I have seen the shape of a dancer’s legs change as they gained strength and muscle tone. It wasn’t because their knees changed how much they could straighten, but the change in muscle shape made the whole leg look different. A overall improvement in alignment always helps.

My best advice is to go to a physical therapist who understands dancers and have an evaluation so that you can target your efforts and work smart, instead of just harder.

I appreciate your desire to understand your body and how to work with it! With commitment and hard work I have no doubt that you will see great improvements in your technique over time. Don’t get discouraged with starting dance at age 12… I’ve seen college students get bitten by the dance bug and make a career out of it – it’s never too late.

To your success,

Deborah

Bowed legs

Quick announcement: I’ll be in NYC for the Dance Teachers Summer Conference sponsored by Dance Teacher Magazine and MacFadden Performing Arts Media. I hope to see many of my loyal readers! The subject of my two classes will be, Conditioning the Body for Jumps and 10 Tips Towards Keeping Teachers in Top Shape.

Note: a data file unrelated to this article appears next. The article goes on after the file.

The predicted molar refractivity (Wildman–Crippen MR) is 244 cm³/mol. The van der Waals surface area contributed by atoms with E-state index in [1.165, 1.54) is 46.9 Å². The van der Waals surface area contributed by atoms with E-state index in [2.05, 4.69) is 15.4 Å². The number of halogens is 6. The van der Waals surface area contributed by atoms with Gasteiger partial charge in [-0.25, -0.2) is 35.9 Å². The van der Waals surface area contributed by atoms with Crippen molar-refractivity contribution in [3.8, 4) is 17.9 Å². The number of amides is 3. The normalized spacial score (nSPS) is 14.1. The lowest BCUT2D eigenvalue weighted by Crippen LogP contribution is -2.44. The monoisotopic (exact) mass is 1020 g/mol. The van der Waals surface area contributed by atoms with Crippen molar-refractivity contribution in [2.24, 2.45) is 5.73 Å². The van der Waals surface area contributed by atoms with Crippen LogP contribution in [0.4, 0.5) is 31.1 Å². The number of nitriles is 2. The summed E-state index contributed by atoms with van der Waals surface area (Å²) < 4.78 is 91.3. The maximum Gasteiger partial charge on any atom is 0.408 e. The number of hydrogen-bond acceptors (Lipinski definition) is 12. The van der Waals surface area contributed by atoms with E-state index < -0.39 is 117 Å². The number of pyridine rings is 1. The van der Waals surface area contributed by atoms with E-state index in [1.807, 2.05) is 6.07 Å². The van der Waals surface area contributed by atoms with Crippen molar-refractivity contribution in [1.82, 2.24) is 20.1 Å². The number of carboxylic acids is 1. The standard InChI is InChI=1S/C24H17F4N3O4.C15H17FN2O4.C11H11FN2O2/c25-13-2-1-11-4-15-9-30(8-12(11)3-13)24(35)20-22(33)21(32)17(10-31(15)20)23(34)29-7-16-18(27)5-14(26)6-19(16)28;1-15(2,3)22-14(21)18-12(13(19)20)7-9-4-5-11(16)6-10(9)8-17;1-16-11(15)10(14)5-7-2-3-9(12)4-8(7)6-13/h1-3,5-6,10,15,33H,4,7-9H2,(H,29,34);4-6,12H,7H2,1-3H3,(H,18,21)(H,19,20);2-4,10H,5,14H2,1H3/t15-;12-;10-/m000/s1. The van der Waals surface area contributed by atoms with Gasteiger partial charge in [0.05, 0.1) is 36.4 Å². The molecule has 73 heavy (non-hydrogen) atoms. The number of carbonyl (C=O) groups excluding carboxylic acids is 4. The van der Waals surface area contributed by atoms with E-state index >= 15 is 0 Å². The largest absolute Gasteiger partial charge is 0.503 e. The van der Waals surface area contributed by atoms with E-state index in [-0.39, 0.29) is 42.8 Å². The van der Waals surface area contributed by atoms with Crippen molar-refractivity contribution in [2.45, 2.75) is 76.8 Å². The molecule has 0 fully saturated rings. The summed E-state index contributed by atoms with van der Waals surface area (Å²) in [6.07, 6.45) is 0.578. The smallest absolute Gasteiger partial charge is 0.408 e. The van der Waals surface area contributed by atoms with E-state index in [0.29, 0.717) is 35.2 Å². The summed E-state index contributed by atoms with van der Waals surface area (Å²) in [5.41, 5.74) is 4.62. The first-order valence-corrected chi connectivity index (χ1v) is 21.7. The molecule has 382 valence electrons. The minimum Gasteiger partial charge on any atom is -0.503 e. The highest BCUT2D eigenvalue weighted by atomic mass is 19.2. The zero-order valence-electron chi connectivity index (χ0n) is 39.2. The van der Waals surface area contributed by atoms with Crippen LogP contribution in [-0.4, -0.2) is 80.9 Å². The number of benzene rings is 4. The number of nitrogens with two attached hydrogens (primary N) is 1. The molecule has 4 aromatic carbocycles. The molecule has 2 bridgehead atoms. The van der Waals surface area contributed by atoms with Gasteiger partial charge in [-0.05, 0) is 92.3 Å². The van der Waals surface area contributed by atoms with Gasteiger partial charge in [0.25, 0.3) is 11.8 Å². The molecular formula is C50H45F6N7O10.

Hope to see you August 9-11!

I have read lot about bow legged issues in ballet, seeing as how I have them myself. Only it seems I was not only born with bowlegs, but my feet naturally turn out at the ankle. (My mother has told me stories of being told to massage my feet and ankles so that they will eventually correct themselves) It leads to awkward moments when I am fussed at for not placing my weight into the correct spot. (I tend to lean out towards my pinky toe both in basic walking and in ballet)

I have tried the ankle circles with the theraband, the relevés on both one foot, and both feet. I am missing something?

Thank you,
Krystal

Bowlegs are a structural challenge versus a muscular one. It is not at all uncommon to have a dancer with bowlegs who also turns out at the ankle. That is a logical compensation the body creates to put the feet flat on the ground. As you noted, otherwise bowlegged dancers have a tendency to supinate, or lean out towards your pinky toe in walking.

(note that the right leg in the photo looks as if it is either slightly longer or more hyperextended than the left. Also note that the knees are not facing the same direction as the feet. The feet are in parallel, and the knees are turned in)